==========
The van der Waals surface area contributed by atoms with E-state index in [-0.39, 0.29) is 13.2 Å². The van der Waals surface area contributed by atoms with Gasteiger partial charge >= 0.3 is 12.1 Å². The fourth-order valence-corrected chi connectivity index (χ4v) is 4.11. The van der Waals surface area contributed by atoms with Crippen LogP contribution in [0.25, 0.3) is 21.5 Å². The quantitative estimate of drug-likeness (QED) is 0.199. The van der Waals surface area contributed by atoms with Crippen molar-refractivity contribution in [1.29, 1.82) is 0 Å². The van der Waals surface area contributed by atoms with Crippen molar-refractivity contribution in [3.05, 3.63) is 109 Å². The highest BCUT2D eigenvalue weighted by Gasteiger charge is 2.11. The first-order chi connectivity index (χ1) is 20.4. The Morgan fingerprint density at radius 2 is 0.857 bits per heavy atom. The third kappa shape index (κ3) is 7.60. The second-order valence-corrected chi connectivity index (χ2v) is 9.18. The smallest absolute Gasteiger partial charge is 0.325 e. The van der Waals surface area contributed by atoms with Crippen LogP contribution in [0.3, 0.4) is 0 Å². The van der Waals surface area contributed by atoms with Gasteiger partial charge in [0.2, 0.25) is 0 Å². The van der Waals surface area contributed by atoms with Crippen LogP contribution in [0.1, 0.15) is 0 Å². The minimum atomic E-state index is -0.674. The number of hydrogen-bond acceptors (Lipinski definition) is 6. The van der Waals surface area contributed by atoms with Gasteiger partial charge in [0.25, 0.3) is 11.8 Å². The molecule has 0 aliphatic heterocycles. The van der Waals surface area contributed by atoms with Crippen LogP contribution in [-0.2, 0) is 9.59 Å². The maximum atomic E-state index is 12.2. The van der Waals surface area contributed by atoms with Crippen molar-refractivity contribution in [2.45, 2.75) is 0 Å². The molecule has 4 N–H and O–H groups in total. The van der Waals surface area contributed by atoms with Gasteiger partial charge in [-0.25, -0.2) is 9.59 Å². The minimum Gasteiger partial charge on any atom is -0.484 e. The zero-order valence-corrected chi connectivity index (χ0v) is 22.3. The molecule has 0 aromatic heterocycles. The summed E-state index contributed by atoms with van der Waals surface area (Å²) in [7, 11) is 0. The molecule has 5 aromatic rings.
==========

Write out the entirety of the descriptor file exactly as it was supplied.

The van der Waals surface area contributed by atoms with E-state index in [-0.39, 0.29) is 13.2 Å². The van der Waals surface area contributed by atoms with Gasteiger partial charge >= 0.3 is 12.1 Å². The fourth-order valence-corrected chi connectivity index (χ4v) is 4.11. The van der Waals surface area contributed by atoms with Crippen LogP contribution in [0.25, 0.3) is 21.5 Å². The quantitative estimate of drug-likeness (QED) is 0.199. The van der Waals surface area contributed by atoms with Crippen molar-refractivity contribution in [1.29, 1.82) is 0 Å². The van der Waals surface area contributed by atoms with Crippen molar-refractivity contribution in [3.05, 3.63) is 109 Å². The highest BCUT2D eigenvalue weighted by Gasteiger charge is 2.11. The first-order chi connectivity index (χ1) is 20.4. The Morgan fingerprint density at radius 2 is 0.857 bits per heavy atom. The third kappa shape index (κ3) is 7.60. The second-order valence-corrected chi connectivity index (χ2v) is 9.18. The smallest absolute Gasteiger partial charge is 0.325 e. The van der Waals surface area contributed by atoms with Crippen LogP contribution in [0.3, 0.4) is 0 Å². The van der Waals surface area contributed by atoms with Gasteiger partial charge in [0.2, 0.25) is 0 Å². The van der Waals surface area contributed by atoms with Crippen LogP contribution in [0.1, 0.15) is 0 Å². The minimum atomic E-state index is -0.674. The number of hydrogen-bond acceptors (Lipinski definition) is 6. The van der Waals surface area contributed by atoms with Gasteiger partial charge in [0.25, 0.3) is 11.8 Å². The molecule has 0 aliphatic heterocycles. The van der Waals surface area contributed by atoms with Crippen LogP contribution in [-0.2, 0) is 9.59 Å². The maximum atomic E-state index is 12.2. The van der Waals surface area contributed by atoms with Crippen molar-refractivity contribution in [2.45, 2.75) is 0 Å². The molecule has 4 N–H and O–H groups in total. The van der Waals surface area contributed by atoms with Gasteiger partial charge in [-0.25, -0.2) is 9.59 Å². The minimum Gasteiger partial charge on any atom is -0.484 e. The zero-order valence-corrected chi connectivity index (χ0v) is 22.3. The molecule has 0 aromatic heterocycles. The summed E-state index contributed by atoms with van der Waals surface area (Å²) in [7, 11) is 0. The molecule has 5 aromatic rings.